Probably. First of all, we liked the idea of calling it Industrial Records, because we were thinking of The Hall of Records. You know when you go and try to find your birth certificate? That’s the Hall of Records, and the whole of our Western Societies are built on data. That everything is records, recording things that have happened, or people’s physical states, or their medicines, or their wage earnings or whatever. But everything is these recordings. So it wasn’t “records” as in a piece of vinyl or a CD. We were thinking information. Stored information. So for us, an Industrial Record was a piece of stored information of a project in the process of evolving. Therefore, when we had an idea for a subject and a sound — which is much more close to what we did, rather than saying, “We are going to write a song” — we’d make a sound we liked and they’d say to me, “Do you have any stories you think you could tell over this?” And we’d think, “Oh yeah, we could talk about this thing we’ve been mulling over.”
So there is more than one version because there’s more than one version of everything that happens. You know this, when there are witnesses to a crime, the police interview everybody and they all have a completely different description of who did the crime. So there are no definitive, definite, finite versions of information. There is information interpreted through the prejudice of those who read it or hear it. So it’s about that whole structure. You’re taking away the idea of entertainment; you’re saying: these are lumps of information in an ongoing process of stripping away this cultural opium to see what works, why it works, and can it be subverted. And that doesn’t need to have poetic names, it just, here’s what we did when we were thinking about this. Here’s three or four versions of the conversation we had with ourselves. So those are just topics in the Industrial Record. Topics and files in the databank.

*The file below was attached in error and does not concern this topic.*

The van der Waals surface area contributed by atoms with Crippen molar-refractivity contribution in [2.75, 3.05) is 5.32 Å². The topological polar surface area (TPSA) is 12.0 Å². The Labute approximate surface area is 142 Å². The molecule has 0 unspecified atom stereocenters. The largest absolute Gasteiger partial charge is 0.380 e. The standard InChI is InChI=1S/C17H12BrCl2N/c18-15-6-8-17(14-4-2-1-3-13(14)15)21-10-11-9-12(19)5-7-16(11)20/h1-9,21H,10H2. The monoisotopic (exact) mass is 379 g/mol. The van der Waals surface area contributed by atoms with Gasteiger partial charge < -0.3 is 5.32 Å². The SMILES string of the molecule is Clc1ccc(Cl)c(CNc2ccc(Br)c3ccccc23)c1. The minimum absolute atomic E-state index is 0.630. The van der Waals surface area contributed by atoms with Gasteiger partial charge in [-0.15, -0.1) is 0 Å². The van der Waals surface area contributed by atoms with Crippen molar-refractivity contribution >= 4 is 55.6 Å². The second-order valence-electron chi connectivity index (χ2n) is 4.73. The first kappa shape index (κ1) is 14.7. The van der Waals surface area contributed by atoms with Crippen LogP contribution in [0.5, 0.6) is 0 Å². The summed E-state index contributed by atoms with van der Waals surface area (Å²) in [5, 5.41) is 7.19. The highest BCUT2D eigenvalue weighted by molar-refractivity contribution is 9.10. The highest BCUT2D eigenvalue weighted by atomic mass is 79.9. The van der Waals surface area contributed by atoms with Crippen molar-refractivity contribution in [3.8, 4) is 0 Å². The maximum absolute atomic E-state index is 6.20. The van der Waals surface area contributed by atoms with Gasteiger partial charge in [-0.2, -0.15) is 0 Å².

Fantastic. That actually sheds a lot of light on the notion that this isn’t a song, this is a topic we’re looking at in any number of ways.
Yes, exactly. And of course, that’s why we did the seven-inch singles all looking the same. We had the idea that when they’re in a rack, you flip through and it’s like looking at library cards. They’re all the same structure, and you know where the title will be, you know where the image will be, and you flip through, and you recognize that that’s all Industrial. They all look the same. Because they’re just documents. There’s a difference between information and product. We weren’t making product. We were making information.